Julia Stone - Sixty Summers review: Long-awaited release exists on a whole new planet

<p>Julia Stone</p> (handout)

Julia Stone


The way Julia Stone’s current collaboration came about wouldn’t happen nowadays: it was a chance meeting in an airport. Stone, best known for the albums she made with her younger brother as Angus & Julia Stone, was passing through the terminal in Helsinki when she saw their old drummer, Matt Johnson, coming the other way. He was with his new employer, Annie Clark, otherwise known as Grammy-winning experimental rock artist St Vincent.

A friendship ensued between the Australian and the Texan, and here we are with Stone’s first solo album in almost nine years – a whizzy, technicolour St Vincent production that exists on a whole new planet from the autumnal indie folk she has made to date, both with Angus and alone.

The Stone siblings have been hitless in the UK but are a big deal in their homeland, where they cleaned up at the Australian Grammys, the ARIAs, in 2010, and made platinum sellers of their beautiful singles Big Jet Plane and Chateau as well as three of their four albums. Their self-titled third one was produced by studio legend Rick Rubin, who sought them out himself.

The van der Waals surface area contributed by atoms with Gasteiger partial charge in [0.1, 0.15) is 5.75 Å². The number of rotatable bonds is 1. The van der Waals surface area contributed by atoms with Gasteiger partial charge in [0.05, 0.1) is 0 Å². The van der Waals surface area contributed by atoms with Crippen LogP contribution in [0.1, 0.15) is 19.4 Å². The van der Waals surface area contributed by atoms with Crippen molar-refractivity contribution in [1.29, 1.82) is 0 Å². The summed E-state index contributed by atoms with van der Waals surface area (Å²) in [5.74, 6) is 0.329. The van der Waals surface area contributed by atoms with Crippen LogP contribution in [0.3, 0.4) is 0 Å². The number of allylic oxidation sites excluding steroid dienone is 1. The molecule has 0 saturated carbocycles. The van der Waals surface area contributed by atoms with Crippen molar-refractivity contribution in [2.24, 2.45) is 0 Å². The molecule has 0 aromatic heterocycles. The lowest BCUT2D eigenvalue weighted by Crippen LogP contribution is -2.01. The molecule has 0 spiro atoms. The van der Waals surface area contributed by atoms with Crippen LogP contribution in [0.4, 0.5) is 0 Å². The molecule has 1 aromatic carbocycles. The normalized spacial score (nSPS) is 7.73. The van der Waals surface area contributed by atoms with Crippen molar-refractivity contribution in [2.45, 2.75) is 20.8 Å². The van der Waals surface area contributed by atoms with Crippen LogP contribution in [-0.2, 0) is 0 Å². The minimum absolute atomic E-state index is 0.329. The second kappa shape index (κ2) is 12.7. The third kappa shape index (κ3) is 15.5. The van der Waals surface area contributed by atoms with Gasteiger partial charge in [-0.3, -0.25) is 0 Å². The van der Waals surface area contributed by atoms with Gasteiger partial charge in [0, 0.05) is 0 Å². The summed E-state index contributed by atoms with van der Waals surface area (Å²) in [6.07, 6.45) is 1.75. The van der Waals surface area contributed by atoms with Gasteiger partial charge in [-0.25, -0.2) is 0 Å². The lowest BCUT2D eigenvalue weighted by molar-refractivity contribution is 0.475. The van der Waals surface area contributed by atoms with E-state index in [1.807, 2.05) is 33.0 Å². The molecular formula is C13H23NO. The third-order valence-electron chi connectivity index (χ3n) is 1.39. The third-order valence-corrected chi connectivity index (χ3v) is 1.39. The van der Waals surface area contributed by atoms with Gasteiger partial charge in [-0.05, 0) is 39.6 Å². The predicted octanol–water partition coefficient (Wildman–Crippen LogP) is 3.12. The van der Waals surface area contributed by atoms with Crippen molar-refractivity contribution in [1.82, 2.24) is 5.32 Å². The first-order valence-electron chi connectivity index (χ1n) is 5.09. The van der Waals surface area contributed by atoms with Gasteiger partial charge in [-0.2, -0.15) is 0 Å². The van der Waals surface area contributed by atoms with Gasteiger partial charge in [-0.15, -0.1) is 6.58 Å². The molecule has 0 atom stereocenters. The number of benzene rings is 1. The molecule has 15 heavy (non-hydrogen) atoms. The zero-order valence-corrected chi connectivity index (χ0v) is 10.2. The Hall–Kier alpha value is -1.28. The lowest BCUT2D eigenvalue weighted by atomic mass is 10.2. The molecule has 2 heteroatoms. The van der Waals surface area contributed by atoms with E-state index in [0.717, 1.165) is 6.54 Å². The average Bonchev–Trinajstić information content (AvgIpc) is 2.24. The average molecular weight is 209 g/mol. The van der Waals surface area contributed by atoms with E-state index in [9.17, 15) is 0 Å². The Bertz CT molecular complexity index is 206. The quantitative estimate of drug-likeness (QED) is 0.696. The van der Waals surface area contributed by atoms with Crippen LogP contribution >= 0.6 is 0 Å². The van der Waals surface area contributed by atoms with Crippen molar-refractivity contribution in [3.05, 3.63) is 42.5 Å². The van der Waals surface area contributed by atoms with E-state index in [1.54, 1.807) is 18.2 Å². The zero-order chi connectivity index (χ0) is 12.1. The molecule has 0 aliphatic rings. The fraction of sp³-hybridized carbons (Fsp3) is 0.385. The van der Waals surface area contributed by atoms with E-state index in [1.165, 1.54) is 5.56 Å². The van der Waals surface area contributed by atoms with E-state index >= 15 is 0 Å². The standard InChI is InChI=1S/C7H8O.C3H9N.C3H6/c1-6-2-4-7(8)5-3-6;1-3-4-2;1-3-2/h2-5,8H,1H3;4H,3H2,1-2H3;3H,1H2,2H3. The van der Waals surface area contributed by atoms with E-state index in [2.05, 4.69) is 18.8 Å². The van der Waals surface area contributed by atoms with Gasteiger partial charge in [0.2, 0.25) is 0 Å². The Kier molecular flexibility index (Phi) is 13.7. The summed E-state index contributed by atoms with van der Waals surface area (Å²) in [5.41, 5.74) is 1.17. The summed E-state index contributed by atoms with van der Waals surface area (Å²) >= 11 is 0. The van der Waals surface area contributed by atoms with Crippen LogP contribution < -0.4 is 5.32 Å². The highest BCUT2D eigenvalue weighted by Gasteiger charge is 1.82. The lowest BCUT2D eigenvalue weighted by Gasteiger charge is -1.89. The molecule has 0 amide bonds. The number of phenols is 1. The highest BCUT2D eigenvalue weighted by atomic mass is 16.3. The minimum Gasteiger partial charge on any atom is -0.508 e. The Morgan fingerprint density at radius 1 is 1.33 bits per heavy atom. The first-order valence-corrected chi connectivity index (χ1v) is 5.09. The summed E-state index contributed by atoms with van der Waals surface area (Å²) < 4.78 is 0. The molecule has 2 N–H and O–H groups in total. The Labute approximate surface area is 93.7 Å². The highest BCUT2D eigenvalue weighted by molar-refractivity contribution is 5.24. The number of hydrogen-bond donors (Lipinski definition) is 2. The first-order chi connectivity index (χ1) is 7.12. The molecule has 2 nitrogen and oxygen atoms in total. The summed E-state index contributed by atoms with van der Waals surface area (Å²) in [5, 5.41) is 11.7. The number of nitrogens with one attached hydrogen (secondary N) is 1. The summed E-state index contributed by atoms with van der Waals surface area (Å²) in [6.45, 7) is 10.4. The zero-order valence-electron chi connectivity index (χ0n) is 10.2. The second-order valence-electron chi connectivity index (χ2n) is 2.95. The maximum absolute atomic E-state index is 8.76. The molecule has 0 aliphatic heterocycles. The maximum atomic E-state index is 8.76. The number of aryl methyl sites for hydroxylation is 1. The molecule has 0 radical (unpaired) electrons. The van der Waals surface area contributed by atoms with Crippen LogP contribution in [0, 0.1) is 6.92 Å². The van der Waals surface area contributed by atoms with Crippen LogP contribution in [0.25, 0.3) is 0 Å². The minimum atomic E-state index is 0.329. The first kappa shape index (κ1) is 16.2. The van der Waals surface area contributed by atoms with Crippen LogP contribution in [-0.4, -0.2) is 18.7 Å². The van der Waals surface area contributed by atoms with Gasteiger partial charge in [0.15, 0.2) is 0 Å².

Their soft, organic music isn’t far from the understated stuff Taylor Swift has been making in lockdown. The key co-writer on Sixty Summers is Thomas Bartlett, who played keyboards on both Swift’s Folklore and Evermore albums. The brief presence here of Matt Berninger from The National, who also pops up on Evermore, would seem to cement the connection still further, but in fact this is the first time Stone has attempted something very different.

The opener, Break, is a startling indication that we’re not in Sydney any more. Carnival horns and swinging electronic beats are joined by Clark’s highly distinctive guitar stylings, while Stone’s generally thin vocals are layered en masse to create a sound with genuine punch. Elsewhere there are house drums and rumbling synths on Who, and a chorus that revels in the simple frothiness of pure pop on Dance. “Why don’t we dance?/There’s only one thing left to do/You’ve got that hold on me/I’ve got that hold on you,” she sings.

Stone’s bewitching, unusual voice – like a wispier Stevie Nicks – keeps things just about familiar for long-term fans, but otherwise everything has changed. Fifteen years since the first Angus & Julia Stone single, she must have been more than ready to try a new partnership. It sounds like she’s enjoying every minute.


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